The big-box DIY stores are major retailers which makes sense as they have the logistics and storage capacities already in place. The tag on this year’s real Christmas tree, and the fact that it was purchased at a Denmark-headed DIY chain, confirmed it was of Danske Juletræer (Danish Christmas tree Association) member origins.

While Denmark is much closer to home than China, the whole 1.8 m tree – stem, branches, and top – traveled some distance albeit in a smart volume-reducing format. This surely raises a quandary in certain no tree cutting quarters, compounded no doubt by its single-use and ultimate transient energy recovery once used. Not to mention that it took eight to ten years to grow to “living room” maturity.

There are options to ease those oft-urban quandaries ranging from abstaining to choosing a locally produced potted real Christmas tree that can be replanted after its indoor spell.

But there’s more to it. The per ha productivity of Christmas tree plantations can be enhanced and the use of herbicides and artificial fertilizers reduced by using biological grass control – sheep. Shropshire sheep are ideal it seems as they are not tempted to browse or damage the trees. And although Christmas tree farming (it counts as agriculture) implies evergreen monocultures, a Christmas tree stand can host a wide variety of birds, thanks to the availability of insects in the low vegetation, shelter, and nesting opportunities.

Furthermore, according to Danske Juletræer during the entire 10-year life cycle of a typical Danish Christmas tree, the tree accumulates a total of 18 kg of carbon dioxide (CO2). With the high stocking rate, over 12 tonnes of CO2 are absorbed annually per hectare planted with Christmas trees.

When the Christmas trees are harvested, needles, branches, and large amounts of roots are left behind which slowly becoming part of the soil’s carbon pool. Soil preparation in conjunction with Christmas tree production is gentle, as it only takes place every tenth year and “scratches” in the surface of the soil.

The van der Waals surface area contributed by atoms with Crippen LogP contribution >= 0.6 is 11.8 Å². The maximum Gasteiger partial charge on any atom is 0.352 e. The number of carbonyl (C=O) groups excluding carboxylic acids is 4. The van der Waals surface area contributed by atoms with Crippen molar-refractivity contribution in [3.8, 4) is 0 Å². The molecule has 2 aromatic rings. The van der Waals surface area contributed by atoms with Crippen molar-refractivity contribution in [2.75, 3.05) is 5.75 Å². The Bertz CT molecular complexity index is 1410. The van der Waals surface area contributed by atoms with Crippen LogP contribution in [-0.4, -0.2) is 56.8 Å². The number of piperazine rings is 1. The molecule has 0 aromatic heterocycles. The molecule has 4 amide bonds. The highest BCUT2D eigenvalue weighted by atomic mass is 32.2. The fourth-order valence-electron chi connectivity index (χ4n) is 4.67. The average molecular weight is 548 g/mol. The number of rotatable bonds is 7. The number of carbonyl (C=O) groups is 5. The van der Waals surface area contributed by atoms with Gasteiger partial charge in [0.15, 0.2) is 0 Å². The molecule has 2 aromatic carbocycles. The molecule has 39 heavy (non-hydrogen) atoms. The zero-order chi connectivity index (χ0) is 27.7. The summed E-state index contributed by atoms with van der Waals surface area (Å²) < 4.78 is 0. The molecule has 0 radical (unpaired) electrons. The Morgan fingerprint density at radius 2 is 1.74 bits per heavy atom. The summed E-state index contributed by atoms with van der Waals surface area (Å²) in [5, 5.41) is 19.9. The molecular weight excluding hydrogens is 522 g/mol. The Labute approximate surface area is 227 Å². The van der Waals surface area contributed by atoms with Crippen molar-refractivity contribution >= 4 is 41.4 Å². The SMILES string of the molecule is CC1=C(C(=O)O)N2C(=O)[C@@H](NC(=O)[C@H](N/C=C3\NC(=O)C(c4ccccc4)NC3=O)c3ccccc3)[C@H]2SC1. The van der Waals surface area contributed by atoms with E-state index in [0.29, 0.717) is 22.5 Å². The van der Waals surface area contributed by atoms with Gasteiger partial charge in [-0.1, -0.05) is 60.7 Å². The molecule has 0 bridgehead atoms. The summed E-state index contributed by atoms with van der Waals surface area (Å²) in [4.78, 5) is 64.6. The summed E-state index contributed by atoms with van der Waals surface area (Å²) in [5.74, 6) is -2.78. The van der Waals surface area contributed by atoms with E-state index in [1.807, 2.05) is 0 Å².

This results in more undisturbed carbon storage compared to that of other agricultural production. In France, Association Française du Sapin de Noël Naturel (AFSNN) peg full life-cycle emissions for a real Christmas tree to be 3.1 kg CO2eq.

Thus, real Christmas trees can serve as agroforestry examples of a positive land-sink which is good news. Since 1980, the world has seen increased biogenic carbon resources over land every year except for three, according to the most recent Global Carbon Project (GCP) report.

The positive annual average has resulted in increased sequestration of about 12.5 GtCO2 per year, mainly in growing forests, but also in other vegetation and soil. Overall, since 1980, the incremental new biomass has sequestered 200 – 250 GtCO2. Over the past decade, deforestation, mainly in the tropics, cause an average loss of 5.7 GtCO2 annually while net carbon stocks in the world’s forests increase by the equivalent of about 7 GtCO2 annually.

As the GCP concludes measures to better manage land could both halt deforestation and help increase the CO2 sink from regrowth. Real Christmas trees can help to do precisely that, and more – by replacing fossil fuels in energy with bioenergy with carbon capture and storage (BECCS).

That’s why Christmas, with shepherds and sheep, is incomplete without a whole real Christmas tree.